Mr Yeo said innovative solutions were needed to meet targets to slash greenhouse gas emissions while keeping the lights on and energy prices down, but the project had not demonstrated sufficient value as a low-carbon energy source to override other concerns.
There were other options which could provide a cheaper and less damaging means of cutting emissions, he said.
"Tidal energy is a vast resource which remains largely untapped. However tidal and marine projects must demonstrate their economic, environmental and technological credentials and their ability to gain stakeholder support.
"The Hafren Power proposals, having failed to achieve this, is no knight in shining armour for UK renewables."
He added: "Government should consider a more proactive approach to managing Severn tidal resources to harness its massive tidal range in the most sustainable and cost effective way."
A smaller tidal facility that could develop expertise and provide evidence before a decision is made on scaling up a project should be considered by the Government, he suggested.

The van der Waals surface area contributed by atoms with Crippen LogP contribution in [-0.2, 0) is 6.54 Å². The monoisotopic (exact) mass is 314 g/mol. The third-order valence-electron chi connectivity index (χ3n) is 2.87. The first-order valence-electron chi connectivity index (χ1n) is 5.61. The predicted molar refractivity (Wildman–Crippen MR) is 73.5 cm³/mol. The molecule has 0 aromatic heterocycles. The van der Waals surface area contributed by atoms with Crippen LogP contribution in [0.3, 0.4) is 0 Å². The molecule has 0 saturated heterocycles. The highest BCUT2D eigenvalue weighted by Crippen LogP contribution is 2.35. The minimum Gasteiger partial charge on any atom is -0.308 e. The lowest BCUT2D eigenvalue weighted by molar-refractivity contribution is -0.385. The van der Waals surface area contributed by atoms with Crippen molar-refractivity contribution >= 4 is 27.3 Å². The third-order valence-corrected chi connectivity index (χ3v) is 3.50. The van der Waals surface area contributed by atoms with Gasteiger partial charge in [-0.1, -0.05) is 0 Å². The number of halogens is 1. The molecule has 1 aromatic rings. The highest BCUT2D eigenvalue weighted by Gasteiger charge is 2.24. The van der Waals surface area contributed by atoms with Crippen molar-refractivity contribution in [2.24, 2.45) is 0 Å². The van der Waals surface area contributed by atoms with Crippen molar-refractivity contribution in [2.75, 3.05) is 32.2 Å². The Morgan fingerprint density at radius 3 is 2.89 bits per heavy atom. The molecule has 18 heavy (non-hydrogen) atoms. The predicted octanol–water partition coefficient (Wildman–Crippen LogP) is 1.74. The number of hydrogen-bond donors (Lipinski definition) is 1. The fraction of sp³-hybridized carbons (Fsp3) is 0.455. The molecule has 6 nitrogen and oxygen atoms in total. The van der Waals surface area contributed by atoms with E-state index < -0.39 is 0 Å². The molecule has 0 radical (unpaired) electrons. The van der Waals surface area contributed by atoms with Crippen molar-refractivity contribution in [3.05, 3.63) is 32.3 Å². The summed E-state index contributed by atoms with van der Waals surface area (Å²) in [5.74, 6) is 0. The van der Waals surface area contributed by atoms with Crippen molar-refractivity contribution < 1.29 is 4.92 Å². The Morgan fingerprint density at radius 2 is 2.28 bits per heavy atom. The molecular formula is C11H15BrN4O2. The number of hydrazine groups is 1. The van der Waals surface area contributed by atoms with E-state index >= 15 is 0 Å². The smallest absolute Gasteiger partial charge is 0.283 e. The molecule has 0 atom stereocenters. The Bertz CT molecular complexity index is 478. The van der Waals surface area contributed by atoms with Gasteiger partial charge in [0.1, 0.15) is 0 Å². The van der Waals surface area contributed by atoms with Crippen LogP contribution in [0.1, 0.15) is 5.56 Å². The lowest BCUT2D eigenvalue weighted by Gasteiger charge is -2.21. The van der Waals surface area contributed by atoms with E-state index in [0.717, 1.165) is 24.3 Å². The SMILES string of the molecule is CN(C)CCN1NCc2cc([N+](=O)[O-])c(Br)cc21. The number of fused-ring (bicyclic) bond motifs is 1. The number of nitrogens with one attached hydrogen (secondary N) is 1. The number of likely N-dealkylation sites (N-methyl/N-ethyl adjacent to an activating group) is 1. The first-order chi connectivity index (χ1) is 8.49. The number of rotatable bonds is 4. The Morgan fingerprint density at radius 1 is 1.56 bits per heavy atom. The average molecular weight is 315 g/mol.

Friends of the Earth's South West campaigner Mike Birkin said: "This report should bang the final nail in the coffin for the current Severn Barrage proposal. The scheme is not cost effective and has little public support.
"But the Severn Estuary could still be used to generate power; the Committee says a more proactive approach to marine renewables is needed to encourage smaller scale tidal projects.
"There are plenty of other ways to harness clean energy, on and offshore, without sacrificing our wildlife and endangering homes and people with the risk of flooding."
But Welsh MP and former Cabinet minister Peter Hain said £25bn from private investors was on standby, but the money would not be around for ever and it was up to the Government to push forward with the plans.
"The truth is this incredibly important project, promising 50,000 jobs to build the biggest ever clean green energy supply, can only succeed if the Government want it to.
"They can't sit on the fence any longer. (Energy Secretary) Ed Davey needs to take the lead and work with Hafren Power to satisfy the select committee's concerns.
"Unless he does so soon, this project is going nowhere. I have spent the past year trying to persuade the Government to make a decision. It's high time they did so."